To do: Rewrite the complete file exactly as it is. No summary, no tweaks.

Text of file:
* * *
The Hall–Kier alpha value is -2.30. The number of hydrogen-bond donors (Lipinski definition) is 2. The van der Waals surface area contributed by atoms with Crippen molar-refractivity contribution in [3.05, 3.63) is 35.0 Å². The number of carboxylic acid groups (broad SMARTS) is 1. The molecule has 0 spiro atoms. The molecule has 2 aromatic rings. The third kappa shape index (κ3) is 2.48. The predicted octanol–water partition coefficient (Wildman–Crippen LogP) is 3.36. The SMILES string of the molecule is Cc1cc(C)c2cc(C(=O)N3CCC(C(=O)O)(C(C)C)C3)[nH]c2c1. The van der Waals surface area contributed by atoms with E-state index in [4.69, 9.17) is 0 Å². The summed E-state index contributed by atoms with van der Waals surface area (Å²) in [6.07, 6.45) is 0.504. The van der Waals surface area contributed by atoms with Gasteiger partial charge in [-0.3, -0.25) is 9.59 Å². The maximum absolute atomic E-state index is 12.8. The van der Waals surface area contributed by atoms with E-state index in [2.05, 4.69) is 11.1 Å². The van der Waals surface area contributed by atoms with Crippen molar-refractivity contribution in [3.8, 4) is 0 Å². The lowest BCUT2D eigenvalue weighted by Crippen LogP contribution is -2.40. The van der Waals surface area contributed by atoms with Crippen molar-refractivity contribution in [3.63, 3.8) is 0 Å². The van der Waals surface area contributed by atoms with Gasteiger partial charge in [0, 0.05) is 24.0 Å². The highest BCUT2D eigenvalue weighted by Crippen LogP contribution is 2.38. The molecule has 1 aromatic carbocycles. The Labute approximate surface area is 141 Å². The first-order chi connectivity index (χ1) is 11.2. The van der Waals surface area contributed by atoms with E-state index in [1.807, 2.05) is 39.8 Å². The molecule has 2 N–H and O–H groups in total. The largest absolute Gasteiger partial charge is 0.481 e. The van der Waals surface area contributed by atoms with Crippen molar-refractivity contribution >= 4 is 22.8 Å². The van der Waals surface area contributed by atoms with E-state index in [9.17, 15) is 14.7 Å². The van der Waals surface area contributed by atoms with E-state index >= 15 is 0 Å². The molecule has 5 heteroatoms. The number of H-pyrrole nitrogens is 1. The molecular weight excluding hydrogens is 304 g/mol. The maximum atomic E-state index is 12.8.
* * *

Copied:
The Hall–Kier alpha value is -2.30. The number of hydrogen-bond donors (Lipinski definition) is 2. The van der Waals surface area contributed by atoms with Crippen molar-refractivity contribution in [3.05, 3.63) is 35.0 Å². The number of carboxylic acid groups (broad SMARTS) is 1. The molecule has 0 spiro atoms. The molecule has 2 aromatic rings. The third kappa shape index (κ3) is 2.48. The predicted octanol–water partition coefficient (Wildman–Crippen LogP) is 3.36. The SMILES string of the molecule is Cc1cc(C)c2cc(C(=O)N3CCC(C(=O)O)(C(C)C)C3)[nH]c2c1. The van der Waals surface area contributed by atoms with E-state index in [4.69, 9.17) is 0 Å². The summed E-state index contributed by atoms with van der Waals surface area (Å²) in [6.07, 6.45) is 0.504. The van der Waals surface area contributed by atoms with Gasteiger partial charge in [-0.3, -0.25) is 9.59 Å². The maximum absolute atomic E-state index is 12.8. The van der Waals surface area contributed by atoms with E-state index in [2.05, 4.69) is 11.1 Å². The van der Waals surface area contributed by atoms with Crippen molar-refractivity contribution in [3.8, 4) is 0 Å². The lowest BCUT2D eigenvalue weighted by Crippen LogP contribution is -2.40. The van der Waals surface area contributed by atoms with Crippen molar-refractivity contribution in [3.63, 3.8) is 0 Å². The van der Waals surface area contributed by atoms with Gasteiger partial charge in [0, 0.05) is 24.0 Å². The highest BCUT2D eigenvalue weighted by Crippen LogP contribution is 2.38. The molecule has 1 aromatic carbocycles. The Labute approximate surface area is 141 Å². The first-order chi connectivity index (χ1) is 11.2. The van der Waals surface area contributed by atoms with E-state index in [1.807, 2.05) is 39.8 Å². The molecule has 2 N–H and O–H groups in total. The largest absolute Gasteiger partial charge is 0.481 e. The van der Waals surface area contributed by atoms with Crippen molar-refractivity contribution >= 4 is 22.8 Å². The van der Waals surface area contributed by atoms with E-state index in [9.17, 15) is 14.7 Å². The van der Waals surface area contributed by atoms with E-state index >= 15 is 0 Å². The molecule has 5 heteroatoms. The number of H-pyrrole nitrogens is 1. The molecular weight excluding hydrogens is 304 g/mol. The maximum atomic E-state index is 12.8.